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Joni Mitchell’s absence casts 'Blue’ hue on SFJazz gala Print-ready version

by Aidin Vaziri
May 11, 2015

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It felt like a downbeat night at the SFJazz Center. Joni Mitchell, the guest of honor at the annual black-tie gala held on Friday, remained hospitalized, the state of her health still shrouded in mystery after she was found unconscious in her Los Angeles home more than a month earlier.

As the center's benefactors and a small assemblage of local celebrities mingled outside the building at Fell and Franklin streets, the mood on the red carpet - actually blue for this occasion - was noticeably more somber than previous years.

The windows of the vacant building across the street, meanwhile, were decorated with pictures of Mitchell at various stages of her career along with #THANKYOUJONI. A small shrine of flowers and handmade greetings adorned the chain-link fence below.

It was fitting, then, that inside the Robert N. Miner Auditorium, where the members of the SFJazz Collective and other performers had gathered to pay tribute to Mitchell, 71, the music was predominantly moody and meditative.

Journalist Ben Fong-Torres opened the program by recounting his earliest encounter with the Canadian singer-songwriter in 1969 for his first Rolling Stone cover story. "She was utterly beautiful and achingly honest," he said.

The description doesn't fit only her personality but also her songs, which traverse folk, pop, jazz, classical fusion and everything in between, making Mitchell one of the most influential and restless songwriters of the past 40 years. Then there are her words, simultaneously beautiful and absurd, sung in that unmistakable girlish soprano.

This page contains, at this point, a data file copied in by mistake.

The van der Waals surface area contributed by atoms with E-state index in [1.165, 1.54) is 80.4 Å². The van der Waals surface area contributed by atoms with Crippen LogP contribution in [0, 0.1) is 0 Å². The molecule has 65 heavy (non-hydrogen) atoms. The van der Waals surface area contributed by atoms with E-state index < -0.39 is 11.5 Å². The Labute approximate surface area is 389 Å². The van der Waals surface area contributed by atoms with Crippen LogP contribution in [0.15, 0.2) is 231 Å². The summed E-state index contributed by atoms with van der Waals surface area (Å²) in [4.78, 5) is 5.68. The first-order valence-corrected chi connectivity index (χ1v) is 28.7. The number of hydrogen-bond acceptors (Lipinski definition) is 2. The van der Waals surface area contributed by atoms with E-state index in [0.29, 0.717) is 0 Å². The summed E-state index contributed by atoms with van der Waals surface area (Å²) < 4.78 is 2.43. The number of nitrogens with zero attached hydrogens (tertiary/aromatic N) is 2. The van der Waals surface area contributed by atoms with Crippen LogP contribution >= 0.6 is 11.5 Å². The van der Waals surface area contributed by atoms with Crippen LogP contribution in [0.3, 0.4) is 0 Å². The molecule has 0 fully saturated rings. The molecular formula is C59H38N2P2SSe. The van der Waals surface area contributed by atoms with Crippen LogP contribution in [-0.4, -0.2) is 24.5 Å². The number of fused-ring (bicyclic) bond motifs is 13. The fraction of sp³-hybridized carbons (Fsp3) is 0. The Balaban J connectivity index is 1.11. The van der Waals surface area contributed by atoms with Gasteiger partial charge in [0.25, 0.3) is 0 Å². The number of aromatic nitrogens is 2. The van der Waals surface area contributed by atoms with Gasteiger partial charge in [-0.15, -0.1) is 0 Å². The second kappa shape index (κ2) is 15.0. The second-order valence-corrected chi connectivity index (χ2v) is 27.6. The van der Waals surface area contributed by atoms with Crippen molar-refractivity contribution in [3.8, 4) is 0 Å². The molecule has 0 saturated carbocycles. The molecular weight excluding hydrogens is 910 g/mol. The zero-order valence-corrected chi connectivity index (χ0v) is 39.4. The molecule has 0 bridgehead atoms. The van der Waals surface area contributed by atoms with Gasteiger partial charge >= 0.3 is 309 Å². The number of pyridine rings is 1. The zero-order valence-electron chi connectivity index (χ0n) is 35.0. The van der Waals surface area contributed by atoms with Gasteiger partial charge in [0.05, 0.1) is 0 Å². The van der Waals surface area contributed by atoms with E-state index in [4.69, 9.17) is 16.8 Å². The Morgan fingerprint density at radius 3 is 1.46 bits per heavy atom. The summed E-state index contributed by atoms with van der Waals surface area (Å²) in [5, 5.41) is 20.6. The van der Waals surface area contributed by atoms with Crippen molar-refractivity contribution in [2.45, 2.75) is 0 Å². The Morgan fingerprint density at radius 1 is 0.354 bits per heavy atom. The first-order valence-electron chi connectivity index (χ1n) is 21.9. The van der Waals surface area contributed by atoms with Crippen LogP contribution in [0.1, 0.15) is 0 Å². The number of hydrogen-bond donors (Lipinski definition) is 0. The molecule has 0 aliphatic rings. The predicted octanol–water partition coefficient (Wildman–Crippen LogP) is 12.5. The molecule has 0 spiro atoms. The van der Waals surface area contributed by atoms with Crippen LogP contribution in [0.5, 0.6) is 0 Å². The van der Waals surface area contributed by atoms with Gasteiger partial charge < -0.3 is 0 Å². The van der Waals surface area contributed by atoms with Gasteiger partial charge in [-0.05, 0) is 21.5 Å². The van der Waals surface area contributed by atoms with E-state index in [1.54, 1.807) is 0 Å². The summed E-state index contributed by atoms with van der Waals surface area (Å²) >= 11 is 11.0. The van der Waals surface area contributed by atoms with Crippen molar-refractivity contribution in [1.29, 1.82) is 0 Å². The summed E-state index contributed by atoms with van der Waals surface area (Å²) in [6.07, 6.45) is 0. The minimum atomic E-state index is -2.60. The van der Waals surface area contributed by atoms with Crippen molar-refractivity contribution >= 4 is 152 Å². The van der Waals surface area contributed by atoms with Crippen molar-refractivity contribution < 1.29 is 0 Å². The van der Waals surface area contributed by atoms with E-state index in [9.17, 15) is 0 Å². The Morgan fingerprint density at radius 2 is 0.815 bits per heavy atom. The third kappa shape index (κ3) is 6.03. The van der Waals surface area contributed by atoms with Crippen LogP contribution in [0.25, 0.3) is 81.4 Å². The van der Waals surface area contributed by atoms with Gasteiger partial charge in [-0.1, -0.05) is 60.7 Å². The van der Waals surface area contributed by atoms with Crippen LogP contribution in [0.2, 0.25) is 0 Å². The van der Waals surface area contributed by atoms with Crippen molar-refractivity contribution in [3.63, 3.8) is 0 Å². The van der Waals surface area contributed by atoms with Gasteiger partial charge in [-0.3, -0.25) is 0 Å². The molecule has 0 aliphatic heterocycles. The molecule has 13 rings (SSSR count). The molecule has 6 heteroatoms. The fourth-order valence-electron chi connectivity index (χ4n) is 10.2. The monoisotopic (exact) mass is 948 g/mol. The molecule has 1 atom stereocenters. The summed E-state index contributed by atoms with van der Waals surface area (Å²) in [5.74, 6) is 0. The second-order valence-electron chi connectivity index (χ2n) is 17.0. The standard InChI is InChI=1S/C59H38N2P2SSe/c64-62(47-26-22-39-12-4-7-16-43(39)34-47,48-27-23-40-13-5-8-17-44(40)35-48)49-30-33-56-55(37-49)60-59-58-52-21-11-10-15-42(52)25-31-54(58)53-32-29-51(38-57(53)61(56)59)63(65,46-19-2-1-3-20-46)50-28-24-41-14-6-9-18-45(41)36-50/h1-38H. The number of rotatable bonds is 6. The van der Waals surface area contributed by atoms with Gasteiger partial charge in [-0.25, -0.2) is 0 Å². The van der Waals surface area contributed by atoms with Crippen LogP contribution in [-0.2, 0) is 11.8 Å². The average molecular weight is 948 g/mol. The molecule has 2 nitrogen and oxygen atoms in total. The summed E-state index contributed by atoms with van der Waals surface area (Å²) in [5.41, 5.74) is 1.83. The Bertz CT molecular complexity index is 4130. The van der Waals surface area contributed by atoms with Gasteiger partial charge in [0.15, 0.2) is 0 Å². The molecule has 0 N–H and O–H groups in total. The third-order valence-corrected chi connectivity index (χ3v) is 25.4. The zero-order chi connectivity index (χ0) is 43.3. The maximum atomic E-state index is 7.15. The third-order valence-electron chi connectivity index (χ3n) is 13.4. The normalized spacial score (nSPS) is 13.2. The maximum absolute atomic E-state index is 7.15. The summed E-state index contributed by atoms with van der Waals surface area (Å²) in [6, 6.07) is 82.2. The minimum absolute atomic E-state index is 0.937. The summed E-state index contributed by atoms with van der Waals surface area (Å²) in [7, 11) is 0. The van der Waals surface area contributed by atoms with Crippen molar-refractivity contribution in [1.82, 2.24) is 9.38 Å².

How does one even begin to interpret her work?

During the two-hour gala performance, which was recorded for Mitchell, the guest musicians approached from all angles.

Kelly Jones, a young singer-songwriter from Los Angeles, played it straight on her renditions of "Court and Spark" and "Free Man in Paris," backed by a capable band that included several of Mitchell's regular collaborators - drummer Brian Blade, pianist Jon Cowherd and pedal steel guitar player Greg Leisz.

The SFJazz Collective put a serpentine Burt Bacharach spin on "Both Sides Now," lifting the melody up, before the improvisational jazz vocalist Kurt Elling joined in, giving an unexpectedly heavy kick to "Edith and the Kingpin." Things got even heavier when he returned with the house band for a thunderous run through "The Jungle Line" that would have worked equally as well at an Imagine Dragons concert.

British singer Joe Jackson, on the other hand, drove "Big Yellow Taxi" through a New Orleans dive bar and went minimal on the infinitely more complicated "Twisted," both performed at the piano; while the country music veteran Kris Kristofferson delivered a weary, bone-dry rendition of "A Case of You."

It was the R&B vocalists who made the most of the material, embracing the torrential emotions in the songs, and confidently attacking them. First, Judith Hill, whose low-slung, soulful "River" was made resplendent with congas and wah-wah guitar; and then Patti Austin, who fully embodied "Two Grey Rooms" and "Don't Interrupt the Sorrow" with her earthy voice. Addressing Mitchell through the camera, Austin remarked, "I love you madly. Could you write some simpler songs?"

Randall Kline, executive artistic director of SFJazz, had delivered a warning earlier. "We have a very open view about jazz," he said. "Joni is impossible to classify."

Saxophonist Wayne Shorter was on hand to accept the evening's lifetime achievement award on Mitchell's behalf. Kline was also joined onstage by gala co-chairs Penny Coulter and Nion McEvoy and event planner Stanlee Gatti, who made the initial arrangements to bring Mitchell to San Francisco. "She really wanted to be here," he said. "Because she told me."

As images of Mitchell in her prime flashed on the overhead screen, the night closed out as it has the past two years: An ancient Victrola record player was wheeled onstage, the house lights were dimmed and the crackly sound of Billie Holiday's "I'll Be Seeing You" filled the room as everyone fell silent.

This time it felt just a little more poignant than before.

Aidin Vaziri is The San Francisco Chronicle's pop music critic. E-mail: Twitter: @MusicSF

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Added to Library on May 12, 2015. (6156)


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